“Everybody was throwing out ideas about ways to combat this black snake that’s threatening our way of life. And I received a divine message,” says Camp-Horinek. “The spirit talked to me about bringing our ancestral corn back to our ancestral homeland.”
In the Ponca creation story, corn was one of the first gifts given to the people by the Creator. It is at once sustenance, medicine, and symbol.
“We decided to bring the corn back to the Ponca Nation, to our ancestral homeland,” recalls Camp-Horinek. “We felt that it would stand for us at the times when we weren’t there, that it would sink its roots into the soil and protect the land.”
Finding the corn itself wasn’t easy, but eventually Amos Hinton, the director of agriculture for the Ponca Tribe of Oklahoma, acquired some red corn seeds that had been wrapped up in a medicine bundle for 137 years.
Corn, like all seeds, often fails to germinate once its reached a certain age. So that first year, when the Tanderups and a number of Ponca tribal members gathered to hand-plant the corn on the plot Art has set aside, they put in three other native varieties alongside the red corn. To Art’s surprise, he says, “most of it grew.” And when they harvested it, the Ponca people took the sacred red corn seeds back to Oklahoma and the next year they planted 80 acres of it. The effort has begun the process of resurrecting a lost crop and bringing back a highly nutritious food for a group of people that—like the bulk of the Native American populations—suffer from diet-related illnesses caused by a consistent lack of nutrient-dense foods.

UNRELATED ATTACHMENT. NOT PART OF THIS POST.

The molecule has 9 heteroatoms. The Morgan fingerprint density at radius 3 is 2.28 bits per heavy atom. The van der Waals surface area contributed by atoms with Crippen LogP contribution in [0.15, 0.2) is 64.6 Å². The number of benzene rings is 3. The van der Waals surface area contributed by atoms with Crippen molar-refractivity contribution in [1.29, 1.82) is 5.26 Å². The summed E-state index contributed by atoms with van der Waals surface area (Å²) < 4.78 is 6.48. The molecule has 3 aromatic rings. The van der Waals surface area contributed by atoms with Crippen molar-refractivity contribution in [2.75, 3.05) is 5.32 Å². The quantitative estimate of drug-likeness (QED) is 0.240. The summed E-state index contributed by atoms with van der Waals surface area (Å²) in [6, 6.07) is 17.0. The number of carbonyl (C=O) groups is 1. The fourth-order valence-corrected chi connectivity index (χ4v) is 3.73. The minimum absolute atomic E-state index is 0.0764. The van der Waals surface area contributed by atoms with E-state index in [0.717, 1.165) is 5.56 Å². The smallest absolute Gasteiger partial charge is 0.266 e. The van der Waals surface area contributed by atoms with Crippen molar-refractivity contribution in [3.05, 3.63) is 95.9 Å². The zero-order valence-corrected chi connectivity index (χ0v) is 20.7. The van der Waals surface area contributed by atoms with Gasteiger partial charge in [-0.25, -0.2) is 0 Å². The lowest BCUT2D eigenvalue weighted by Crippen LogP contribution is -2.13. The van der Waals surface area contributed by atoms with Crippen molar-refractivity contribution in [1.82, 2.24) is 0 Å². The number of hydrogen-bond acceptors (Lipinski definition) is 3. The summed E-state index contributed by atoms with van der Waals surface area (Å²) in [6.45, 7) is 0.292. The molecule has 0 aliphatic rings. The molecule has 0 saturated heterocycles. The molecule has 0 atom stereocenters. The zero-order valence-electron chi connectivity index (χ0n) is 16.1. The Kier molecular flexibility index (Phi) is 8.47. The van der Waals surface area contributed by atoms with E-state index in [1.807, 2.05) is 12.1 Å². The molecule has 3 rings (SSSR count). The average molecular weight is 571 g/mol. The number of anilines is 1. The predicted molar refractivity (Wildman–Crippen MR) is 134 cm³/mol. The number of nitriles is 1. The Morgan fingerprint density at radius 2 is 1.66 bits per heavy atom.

After they planted the corn, Tanderup and Camp-Horinek attempted to register the Ponca corn with agriculture officials in the county, who then passed it along to the state and eventually to the U.S. Department of Agriculture (USDA). “About six months later we got a letter back from the USDA registering and our corn as Sacred Ponca corn; that was a small victory for us,” says Camp-Horinek. The hope was that the land could be protected as a sacred site under the American Indian Religious Freedom Act.
For the last five years, the Tanderups and the Ponca people have continued to meet and plant traditional varieties of corn in the same place.